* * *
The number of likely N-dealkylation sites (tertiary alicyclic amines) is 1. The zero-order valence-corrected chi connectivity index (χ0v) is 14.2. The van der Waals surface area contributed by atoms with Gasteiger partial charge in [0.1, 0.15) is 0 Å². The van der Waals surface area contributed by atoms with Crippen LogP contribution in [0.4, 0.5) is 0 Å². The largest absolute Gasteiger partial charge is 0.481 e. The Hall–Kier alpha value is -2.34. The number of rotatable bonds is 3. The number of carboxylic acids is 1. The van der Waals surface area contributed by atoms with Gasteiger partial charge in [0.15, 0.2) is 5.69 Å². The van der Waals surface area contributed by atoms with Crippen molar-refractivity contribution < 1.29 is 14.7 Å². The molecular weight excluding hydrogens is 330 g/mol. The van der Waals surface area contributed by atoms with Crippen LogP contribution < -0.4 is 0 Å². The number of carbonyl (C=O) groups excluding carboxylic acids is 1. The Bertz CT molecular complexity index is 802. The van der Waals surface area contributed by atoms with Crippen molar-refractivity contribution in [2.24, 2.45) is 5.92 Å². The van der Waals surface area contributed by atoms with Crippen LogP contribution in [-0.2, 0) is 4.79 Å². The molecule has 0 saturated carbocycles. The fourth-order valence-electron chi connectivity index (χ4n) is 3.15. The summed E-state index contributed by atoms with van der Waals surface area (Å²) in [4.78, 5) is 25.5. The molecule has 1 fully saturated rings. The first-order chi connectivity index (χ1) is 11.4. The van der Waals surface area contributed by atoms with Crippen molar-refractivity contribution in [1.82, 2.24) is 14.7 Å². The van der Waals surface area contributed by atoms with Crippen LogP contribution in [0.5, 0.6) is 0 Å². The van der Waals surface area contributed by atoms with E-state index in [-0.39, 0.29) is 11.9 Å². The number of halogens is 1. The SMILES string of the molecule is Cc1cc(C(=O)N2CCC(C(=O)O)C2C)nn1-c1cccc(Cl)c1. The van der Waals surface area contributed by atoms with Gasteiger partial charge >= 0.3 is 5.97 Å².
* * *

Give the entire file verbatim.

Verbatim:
The number of likely N-dealkylation sites (tertiary alicyclic amines) is 1. The zero-order valence-corrected chi connectivity index (χ0v) is 14.2. The van der Waals surface area contributed by atoms with Gasteiger partial charge in [0.1, 0.15) is 0 Å². The van der Waals surface area contributed by atoms with Crippen LogP contribution in [0.4, 0.5) is 0 Å². The largest absolute Gasteiger partial charge is 0.481 e. The Hall–Kier alpha value is -2.34. The number of rotatable bonds is 3. The number of carboxylic acids is 1. The van der Waals surface area contributed by atoms with Gasteiger partial charge in [0.15, 0.2) is 5.69 Å². The van der Waals surface area contributed by atoms with Crippen molar-refractivity contribution < 1.29 is 14.7 Å². The molecular weight excluding hydrogens is 330 g/mol. The van der Waals surface area contributed by atoms with Crippen LogP contribution < -0.4 is 0 Å². The number of carbonyl (C=O) groups excluding carboxylic acids is 1. The Bertz CT molecular complexity index is 802. The van der Waals surface area contributed by atoms with Crippen molar-refractivity contribution in [2.24, 2.45) is 5.92 Å². The van der Waals surface area contributed by atoms with Crippen LogP contribution in [-0.2, 0) is 4.79 Å². The molecule has 0 saturated carbocycles. The fourth-order valence-electron chi connectivity index (χ4n) is 3.15. The summed E-state index contributed by atoms with van der Waals surface area (Å²) in [4.78, 5) is 25.5. The molecule has 1 fully saturated rings. The first-order chi connectivity index (χ1) is 11.4. The van der Waals surface area contributed by atoms with Crippen molar-refractivity contribution in [1.82, 2.24) is 14.7 Å². The van der Waals surface area contributed by atoms with Crippen LogP contribution in [0.5, 0.6) is 0 Å². The van der Waals surface area contributed by atoms with E-state index in [-0.39, 0.29) is 11.9 Å². The number of halogens is 1. The SMILES string of the molecule is Cc1cc(C(=O)N2CCC(C(=O)O)C2C)nn1-c1cccc(Cl)c1. The van der Waals surface area contributed by atoms with Gasteiger partial charge >= 0.3 is 5.97 Å².